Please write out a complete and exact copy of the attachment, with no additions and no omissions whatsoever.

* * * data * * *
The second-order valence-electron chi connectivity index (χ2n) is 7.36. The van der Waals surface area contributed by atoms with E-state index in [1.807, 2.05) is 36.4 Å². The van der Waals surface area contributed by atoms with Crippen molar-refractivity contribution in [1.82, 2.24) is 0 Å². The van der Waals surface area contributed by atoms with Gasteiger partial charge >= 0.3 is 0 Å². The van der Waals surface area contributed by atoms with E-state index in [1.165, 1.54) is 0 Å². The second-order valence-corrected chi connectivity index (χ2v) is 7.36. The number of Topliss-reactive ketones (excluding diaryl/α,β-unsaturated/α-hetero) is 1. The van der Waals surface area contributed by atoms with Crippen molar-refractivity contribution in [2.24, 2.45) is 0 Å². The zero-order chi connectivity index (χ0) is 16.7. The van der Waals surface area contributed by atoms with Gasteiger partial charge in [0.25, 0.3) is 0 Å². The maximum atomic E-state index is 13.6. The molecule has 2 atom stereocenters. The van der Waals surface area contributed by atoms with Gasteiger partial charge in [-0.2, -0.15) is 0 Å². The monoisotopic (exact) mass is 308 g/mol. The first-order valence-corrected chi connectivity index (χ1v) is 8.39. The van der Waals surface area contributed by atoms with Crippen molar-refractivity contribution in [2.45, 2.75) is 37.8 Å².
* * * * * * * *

The second-order valence-electron chi connectivity index (χ2n) is 7.36. The van der Waals surface area contributed by atoms with E-state index in [1.807, 2.05) is 36.4 Å². The van der Waals surface area contributed by atoms with Crippen molar-refractivity contribution in [1.82, 2.24) is 0 Å². The van der Waals surface area contributed by atoms with Gasteiger partial charge >= 0.3 is 0 Å². The van der Waals surface area contributed by atoms with E-state index in [1.165, 1.54) is 0 Å². The second-order valence-corrected chi connectivity index (χ2v) is 7.36. The number of Topliss-reactive ketones (excluding diaryl/α,β-unsaturated/α-hetero) is 1. The van der Waals surface area contributed by atoms with Crippen molar-refractivity contribution in [2.24, 2.45) is 0 Å². The zero-order chi connectivity index (χ0) is 16.7. The van der Waals surface area contributed by atoms with Gasteiger partial charge in [0.25, 0.3) is 0 Å². The maximum atomic E-state index is 13.6. The molecule has 2 atom stereocenters. The van der Waals surface area contributed by atoms with Gasteiger partial charge in [-0.2, -0.15) is 0 Å². The monoisotopic (exact) mass is 308 g/mol. The first-order valence-corrected chi connectivity index (χ1v) is 8.39. The van der Waals surface area contributed by atoms with Crippen molar-refractivity contribution in [2.45, 2.75) is 37.8 Å².